Avalara > Blog > Sales and Use Tax > Georgia lowers remote seller sales threshold, eliminates reporting requirement

Georgia lowers remote seller sales threshold, eliminates reporting requirement


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Georgia began enforcing economic nexus and non-collecting seller use tax reporting on January 1, 2019. Starting January 1, 2020, the use tax reporting requirement is eliminated, and the economic nexus sales threshold is reduced.

The Peach State adopted its first remote sales tax law before states had the authority to impose a sales tax collection obligation on out-of-state sellers with no physical presence in the state. It therefore gave qualifying remote sellers the option to either collect and remit Georgia sales tax or comply with use tax notification and reporting requirements.

Old law

The current law applies to out-of-state sellers that, in the current or previous calendar year, have either:

  • More than $250,000 from retail sales of tangible personal property delivered electronically or physically to a location in Georgia; or
  • 200 or more separate retail sales of tangible personal property delivered electronically or physically to a location in Georgia.

Sellers meeting one of the above thresholds that don’t collect Georgia sales tax are required to:

  • Notify each potential purchaser that Georgia sales or use tax may be due
  • Send to each purchaser with annual retail sales totaling at least $500 a sales and use tax statement that includes
    • The total amount paid by the purchaser during the previous calendar year
    • The dates of each purchase, amounts of each purchase, and category of each purchase, if known
    • The tax status (exempt or taxable) of each purchase, if known
  • File a copy of each of the purchaser’s sales and use tax statements with the Georgia Department of Revenue

New law

On June 21, 2018, the Supreme Court of the United States overruled the physical presence rule in South Dakota v. Wayfair, Inc. The Wayfair ruling grants states the authority to tax remote sales in addition to sales by businesses with a physical presence in the state. It also eliminates the need for Georgia’s use tax reporting option.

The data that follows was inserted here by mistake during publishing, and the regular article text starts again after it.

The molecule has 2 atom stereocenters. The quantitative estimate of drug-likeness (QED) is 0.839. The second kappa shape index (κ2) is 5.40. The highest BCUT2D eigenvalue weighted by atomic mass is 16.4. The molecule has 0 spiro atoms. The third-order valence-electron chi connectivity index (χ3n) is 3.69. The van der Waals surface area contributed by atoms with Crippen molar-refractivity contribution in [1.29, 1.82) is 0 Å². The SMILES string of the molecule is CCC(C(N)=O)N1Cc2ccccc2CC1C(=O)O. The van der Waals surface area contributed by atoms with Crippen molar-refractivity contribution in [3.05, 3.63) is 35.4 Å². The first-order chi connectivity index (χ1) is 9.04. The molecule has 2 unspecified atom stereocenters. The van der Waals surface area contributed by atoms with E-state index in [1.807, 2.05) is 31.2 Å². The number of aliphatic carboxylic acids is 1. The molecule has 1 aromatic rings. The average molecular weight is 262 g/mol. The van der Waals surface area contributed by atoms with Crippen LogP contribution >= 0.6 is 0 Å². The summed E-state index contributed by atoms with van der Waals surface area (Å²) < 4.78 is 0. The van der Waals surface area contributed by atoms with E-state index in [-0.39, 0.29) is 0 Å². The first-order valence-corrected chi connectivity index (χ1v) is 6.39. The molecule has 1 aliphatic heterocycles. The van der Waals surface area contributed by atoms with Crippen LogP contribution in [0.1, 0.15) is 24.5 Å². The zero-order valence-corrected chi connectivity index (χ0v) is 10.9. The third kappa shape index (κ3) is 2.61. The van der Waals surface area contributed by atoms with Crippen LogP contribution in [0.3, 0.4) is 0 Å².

Thus the enactment of House Bill 182, which does away with the use tax reporting option so any seller meeting one or both economic nexus threshold is required to register with the state and collect and remit Georgia sales tax.

HB 182 also reduces the economic nexus sales threshold from $250,000 to $100,000. As a result, a remote seller must register to do business in Georgia if it has more than $100,000 in sales or at least 200 transactions in the state in the current or previous calendar year. Learn more.

Georgia isn’t the only state to tweak its remote sales tax laws in the wake of Wayfair. Kentucky and Washington are also both eliminating their non-collecting seller use tax reporting laws; California raised its sales threshold mere weeks after the original threshold took effect; and North Dakota got rid of its transaction threshold.

While such adjustments may eventually simplify remote sales tax compliance for some businesses, they add to the confusion and uncertainty many businesses now face. One way to make remote sales tax compliance less complex is to automate collection, filing, and remittance. Learn more


Sales tax rates, rules, and regulations change frequently. Although we hope you'll find this information helpful, this blog is for informational purposes only and does not provide legal or tax advice.
Avalara Author
Gail Cole
Avalara Author Gail Cole
Gail Cole began researching and writing about sales tax for Avalara in 2012 and has been fascinated with it ever since. She has a penchant for uncovering unusual tax facts, and endeavors to make complex sales tax laws more digestible for both experts and laypeople.